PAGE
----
Throughout his solo career and his recordings as front man for the Old 97’s, Rhett Miller has occasionally fell victim to his own press clippings. While the band often reined in Miller’s more affected tendencies, his solo work has suffered from both a lack of flair and lack of focus. Happily, Miller’s newest solo effort, The Misfit, is easily the best work he’s done since the Old 97’s album Blame it on Gravity.
For example, the album’s second single, “Go Through You,” is a perfectly straightforward pop nugget, kind of like prime-era Todd Rundgren with a little late-period John Lennon mixed in as well. Same goes for “Follow You Home,” another winner with a definite George Harrison vibe (check out the guitar solo). Even better is “Heart Attack Days,” a song totally unconnected with anything else is Miller’s discography. Mixing in a bit of new wave à la XTC and the Cars, the song is perfect college rock fodder.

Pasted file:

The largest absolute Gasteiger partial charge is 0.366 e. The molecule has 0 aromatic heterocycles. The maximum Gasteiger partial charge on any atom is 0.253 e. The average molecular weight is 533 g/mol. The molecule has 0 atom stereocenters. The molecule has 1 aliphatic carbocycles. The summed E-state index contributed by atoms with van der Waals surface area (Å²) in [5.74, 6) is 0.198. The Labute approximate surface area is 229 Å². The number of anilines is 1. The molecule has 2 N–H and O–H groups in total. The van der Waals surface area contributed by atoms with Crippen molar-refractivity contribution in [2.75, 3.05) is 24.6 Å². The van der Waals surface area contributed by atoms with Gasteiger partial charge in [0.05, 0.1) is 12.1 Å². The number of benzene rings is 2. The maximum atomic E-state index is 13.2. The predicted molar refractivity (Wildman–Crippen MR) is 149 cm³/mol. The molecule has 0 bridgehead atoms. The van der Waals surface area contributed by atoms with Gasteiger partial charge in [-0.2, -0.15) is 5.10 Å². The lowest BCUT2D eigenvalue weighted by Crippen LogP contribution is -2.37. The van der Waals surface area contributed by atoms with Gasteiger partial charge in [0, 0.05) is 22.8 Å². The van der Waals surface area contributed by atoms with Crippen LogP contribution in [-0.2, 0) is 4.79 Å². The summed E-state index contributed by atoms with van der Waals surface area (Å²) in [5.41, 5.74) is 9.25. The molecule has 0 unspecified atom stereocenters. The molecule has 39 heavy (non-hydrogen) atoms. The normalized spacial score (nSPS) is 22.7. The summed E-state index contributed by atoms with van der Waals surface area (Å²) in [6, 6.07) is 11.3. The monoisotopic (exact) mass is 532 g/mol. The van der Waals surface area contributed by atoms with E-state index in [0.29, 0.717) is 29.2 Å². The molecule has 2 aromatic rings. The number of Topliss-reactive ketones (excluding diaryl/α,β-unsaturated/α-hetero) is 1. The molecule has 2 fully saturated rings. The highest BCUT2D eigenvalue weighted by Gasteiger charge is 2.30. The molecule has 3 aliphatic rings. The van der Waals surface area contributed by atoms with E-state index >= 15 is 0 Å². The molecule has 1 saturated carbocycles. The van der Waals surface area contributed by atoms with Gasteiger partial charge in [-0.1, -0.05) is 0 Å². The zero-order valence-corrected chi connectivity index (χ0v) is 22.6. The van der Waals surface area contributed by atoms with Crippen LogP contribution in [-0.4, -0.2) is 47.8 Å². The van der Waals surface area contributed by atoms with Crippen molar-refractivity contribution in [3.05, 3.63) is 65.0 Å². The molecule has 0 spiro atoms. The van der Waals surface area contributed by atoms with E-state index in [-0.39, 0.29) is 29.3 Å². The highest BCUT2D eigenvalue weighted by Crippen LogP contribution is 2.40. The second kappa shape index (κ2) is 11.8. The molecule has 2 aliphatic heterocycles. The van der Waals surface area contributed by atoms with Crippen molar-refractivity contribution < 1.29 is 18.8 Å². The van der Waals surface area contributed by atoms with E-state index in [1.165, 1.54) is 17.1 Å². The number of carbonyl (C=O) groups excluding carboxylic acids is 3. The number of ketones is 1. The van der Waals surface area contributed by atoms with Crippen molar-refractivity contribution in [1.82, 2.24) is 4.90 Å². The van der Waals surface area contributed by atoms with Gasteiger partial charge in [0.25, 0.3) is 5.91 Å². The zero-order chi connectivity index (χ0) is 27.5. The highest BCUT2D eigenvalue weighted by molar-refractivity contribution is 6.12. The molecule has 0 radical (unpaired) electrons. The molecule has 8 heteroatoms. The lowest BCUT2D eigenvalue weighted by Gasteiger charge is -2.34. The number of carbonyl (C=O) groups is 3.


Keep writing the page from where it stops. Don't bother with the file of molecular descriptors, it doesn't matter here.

Only when Miller backtracks to his previous pop star-in-the-making inclinations (such as on the ballad “Already There”) does The Misfit stumble. But those occasions are few as Miller’s singing and songwriting coalesce into something he’s rarely achieved even in his best moments with the Old 97’s.
Bottom line is those who were turned off with previous Miller solo efforts such as The Instigator and The Believer will find The Misfit a whole different beast. Gone are the fey lyrical meanderings and vocal gimmicks that have dragged down earlier efforts. Featuring a solid backup band and production values that perfectly balance power and shine, Rhett Miller has finally created an album that builds upon his reputation and goes well beyond expectations.
Cover promo photo by Ebru Yildiz.